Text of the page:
“To understand what a redshift is, think of how the sound of a siren changes as it moves toward and then away from you. As the sound waves from the siren move toward you, they are compressed into higher frequency sound waves.”
“As the siren moves away from you, its sound waves are stretched into lower frequencies. This shifting of frequencies is called the Doppler effect. A similar thing happens to light waves.”
GN-z11’s redshift 11.1
Before the distance of GN-z11 was determined, the most distant galaxy we had measured – EGSY8p7 – had a redshift of 8.68. Scientists have now confirmed that GN-z11’s redshift is 11.1, which corresponds to 400 million years after our Universe was born (the Big Bang).
Co-author Rychard Bouwens, Associate Professor at Leiden Observatories, Leiden University, the Netherlands, said:
“The previous record-holder was seen in the middle of the epoch when starlight from primordial galaxies was beginning to heat and lift a fog of cold, hydrogen gas. This transitional period is known as the reionisation era.”
“GN-z11 is observed 150 million years earlier, near the very beginning of this transition in the evolution of the Universe.”
Data taken from the Spitzer and Hubble telescopes revealed that the newborn galaxy is twenty-five times smaller than the Milky Way, and has only 1% of our galaxy’s mass in stars.
GN-z11 -roducing lots of new stars
However, the infant GN-z11 is a prolific star factory – its star population is growing rapidly, about 20 times faster than the Milky Way’s rate. That is why it is bright enough for Hubble to see and perform detailed observations.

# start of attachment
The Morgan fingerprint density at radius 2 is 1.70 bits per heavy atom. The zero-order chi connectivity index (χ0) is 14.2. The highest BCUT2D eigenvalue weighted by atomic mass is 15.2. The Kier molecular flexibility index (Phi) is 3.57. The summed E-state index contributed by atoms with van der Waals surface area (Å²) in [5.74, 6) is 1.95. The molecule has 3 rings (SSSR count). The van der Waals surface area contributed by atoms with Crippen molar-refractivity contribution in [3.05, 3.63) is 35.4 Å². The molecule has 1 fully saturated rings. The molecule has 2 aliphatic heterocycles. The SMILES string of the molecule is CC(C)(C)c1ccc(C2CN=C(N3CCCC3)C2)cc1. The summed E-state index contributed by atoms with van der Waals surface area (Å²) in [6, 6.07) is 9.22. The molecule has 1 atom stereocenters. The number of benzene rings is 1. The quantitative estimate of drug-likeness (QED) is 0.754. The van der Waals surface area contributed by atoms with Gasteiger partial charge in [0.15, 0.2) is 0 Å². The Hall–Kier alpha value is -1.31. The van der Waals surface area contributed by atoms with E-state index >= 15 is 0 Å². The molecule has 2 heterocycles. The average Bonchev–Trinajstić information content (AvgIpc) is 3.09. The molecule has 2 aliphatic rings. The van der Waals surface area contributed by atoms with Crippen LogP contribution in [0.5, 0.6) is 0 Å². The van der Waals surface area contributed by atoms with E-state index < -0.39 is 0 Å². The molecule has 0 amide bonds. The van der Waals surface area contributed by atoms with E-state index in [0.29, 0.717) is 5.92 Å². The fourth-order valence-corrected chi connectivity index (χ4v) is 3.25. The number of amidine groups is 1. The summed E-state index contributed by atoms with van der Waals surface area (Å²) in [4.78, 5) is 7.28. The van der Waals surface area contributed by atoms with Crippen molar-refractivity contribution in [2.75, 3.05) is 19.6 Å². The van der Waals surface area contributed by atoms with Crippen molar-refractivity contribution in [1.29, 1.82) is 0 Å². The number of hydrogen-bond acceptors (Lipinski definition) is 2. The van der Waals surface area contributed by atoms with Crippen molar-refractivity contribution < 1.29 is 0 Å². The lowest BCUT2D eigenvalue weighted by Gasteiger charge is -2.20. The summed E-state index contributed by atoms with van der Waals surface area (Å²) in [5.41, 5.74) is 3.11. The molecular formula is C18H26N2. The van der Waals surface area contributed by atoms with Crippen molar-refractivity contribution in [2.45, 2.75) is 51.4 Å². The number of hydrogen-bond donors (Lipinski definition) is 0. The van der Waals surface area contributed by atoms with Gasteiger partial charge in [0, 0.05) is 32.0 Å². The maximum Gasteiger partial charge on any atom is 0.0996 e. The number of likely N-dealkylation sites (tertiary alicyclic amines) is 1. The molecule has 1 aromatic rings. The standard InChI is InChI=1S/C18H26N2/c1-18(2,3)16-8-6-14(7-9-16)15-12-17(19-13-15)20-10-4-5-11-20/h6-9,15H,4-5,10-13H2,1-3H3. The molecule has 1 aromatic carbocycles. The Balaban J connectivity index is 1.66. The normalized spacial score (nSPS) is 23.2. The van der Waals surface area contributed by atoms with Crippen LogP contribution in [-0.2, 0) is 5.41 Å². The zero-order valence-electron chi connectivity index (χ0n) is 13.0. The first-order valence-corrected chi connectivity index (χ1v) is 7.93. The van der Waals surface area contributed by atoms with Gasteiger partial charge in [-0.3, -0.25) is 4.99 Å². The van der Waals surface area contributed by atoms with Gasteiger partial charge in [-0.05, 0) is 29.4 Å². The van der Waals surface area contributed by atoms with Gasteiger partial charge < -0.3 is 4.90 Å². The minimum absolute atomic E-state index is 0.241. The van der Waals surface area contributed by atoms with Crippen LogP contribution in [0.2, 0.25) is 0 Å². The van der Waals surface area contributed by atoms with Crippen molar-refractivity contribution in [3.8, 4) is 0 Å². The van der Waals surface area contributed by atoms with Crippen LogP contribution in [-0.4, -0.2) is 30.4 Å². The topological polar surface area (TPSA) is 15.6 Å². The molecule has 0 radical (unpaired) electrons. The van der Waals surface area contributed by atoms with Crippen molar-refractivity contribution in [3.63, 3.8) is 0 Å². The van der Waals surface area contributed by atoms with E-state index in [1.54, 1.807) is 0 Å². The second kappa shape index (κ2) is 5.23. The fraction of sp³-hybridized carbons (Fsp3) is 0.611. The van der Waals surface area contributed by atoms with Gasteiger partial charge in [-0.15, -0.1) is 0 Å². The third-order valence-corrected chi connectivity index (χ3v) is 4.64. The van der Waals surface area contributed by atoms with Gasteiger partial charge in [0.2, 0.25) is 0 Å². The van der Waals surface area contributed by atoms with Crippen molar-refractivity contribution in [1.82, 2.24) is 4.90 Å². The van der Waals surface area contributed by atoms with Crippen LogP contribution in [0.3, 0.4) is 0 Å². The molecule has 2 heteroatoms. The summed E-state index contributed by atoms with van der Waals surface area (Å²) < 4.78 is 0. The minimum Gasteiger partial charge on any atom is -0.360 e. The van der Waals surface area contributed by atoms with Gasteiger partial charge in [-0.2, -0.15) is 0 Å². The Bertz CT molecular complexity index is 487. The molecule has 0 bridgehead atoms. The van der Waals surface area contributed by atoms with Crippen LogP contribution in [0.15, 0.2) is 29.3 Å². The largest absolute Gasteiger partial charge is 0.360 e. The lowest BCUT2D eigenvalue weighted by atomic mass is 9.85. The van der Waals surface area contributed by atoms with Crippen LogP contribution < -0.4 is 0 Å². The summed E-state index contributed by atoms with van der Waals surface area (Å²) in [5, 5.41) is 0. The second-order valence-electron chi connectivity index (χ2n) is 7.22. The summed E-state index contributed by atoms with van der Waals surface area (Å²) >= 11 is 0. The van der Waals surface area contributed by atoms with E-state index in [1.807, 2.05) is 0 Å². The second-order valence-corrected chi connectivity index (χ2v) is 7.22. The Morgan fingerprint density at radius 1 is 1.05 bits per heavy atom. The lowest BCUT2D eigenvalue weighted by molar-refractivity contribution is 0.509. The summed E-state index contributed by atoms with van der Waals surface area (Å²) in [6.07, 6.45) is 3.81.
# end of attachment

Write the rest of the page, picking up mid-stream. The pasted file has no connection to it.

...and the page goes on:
However, the existence of such a bright and large galaxy in not predicted in theory – the discovery raises as many questions as it answers.
Professor/Astronomer Garth Illingworth, who works at the Physical & Biological Sciences Department, University of California, Santa Cruz, said:
“It’s amazing that a galaxy so massive existed only 200 million to 300 million years after the very first stars started to form. It takes really fast growth, producing stars at a huge rate, to have formed a galaxy that is a billion solar masses so soon.”
Prof.dr. M. (Marijn) Franx, from the Leiden Observatory, said regarding the discovery:
“The discovery of GN-z11 was a great surprise to us, as our earlier work had suggested that such bright galaxies should not exist so early in the Universe.”
Dr. Ivo Labbe, also from the Leiden Observatory, added:
“The discovery of GN-z11 showed us that our knowledge about the early Universe is still very restricted. How GN-z11 was created remains somewhat of a mystery for now. Probably we are seeing the first generations of stars forming around black holes?”
The research team says their latest findings provide a tantalising glimpse of the kind of observations that the James Webb Space Telescope will perform.
Prof. Illingworth concluded:
“This new discovery shows that JWST will surely find many such young galaxies reaching back to when the first galaxies were forming.”
Citation: ‘A REMARKABLY LUMINOUS GALAXY AT Z = 11.1 MEASURED WITH HUBBLE SPACE TELESCOPE GRISM SPECTROSCOPY,’ P. A. Oesch, G. Brammer, P. G. van Dokkum, G. D. Illingworth, R. J. Bouwens, I. Labbe, M. Franx, I. Momcheva, M. L. N. Ashby, G. G. Fazio, V. Gonzalez, B. Holden, D. Magee, R. E. Skelton, R. Smit, L. R. Spitler, M. Trenti, S. P. Willner. Draft version March 3, 2016. arXiv:1603.00461v1 [astro-ph.GA] 1 Mar 2016. To be published in Astrophysical Journal.
Video – Zoom on GN-z11
This Hubble ESA video shows a zoom on the galaxy GNz11.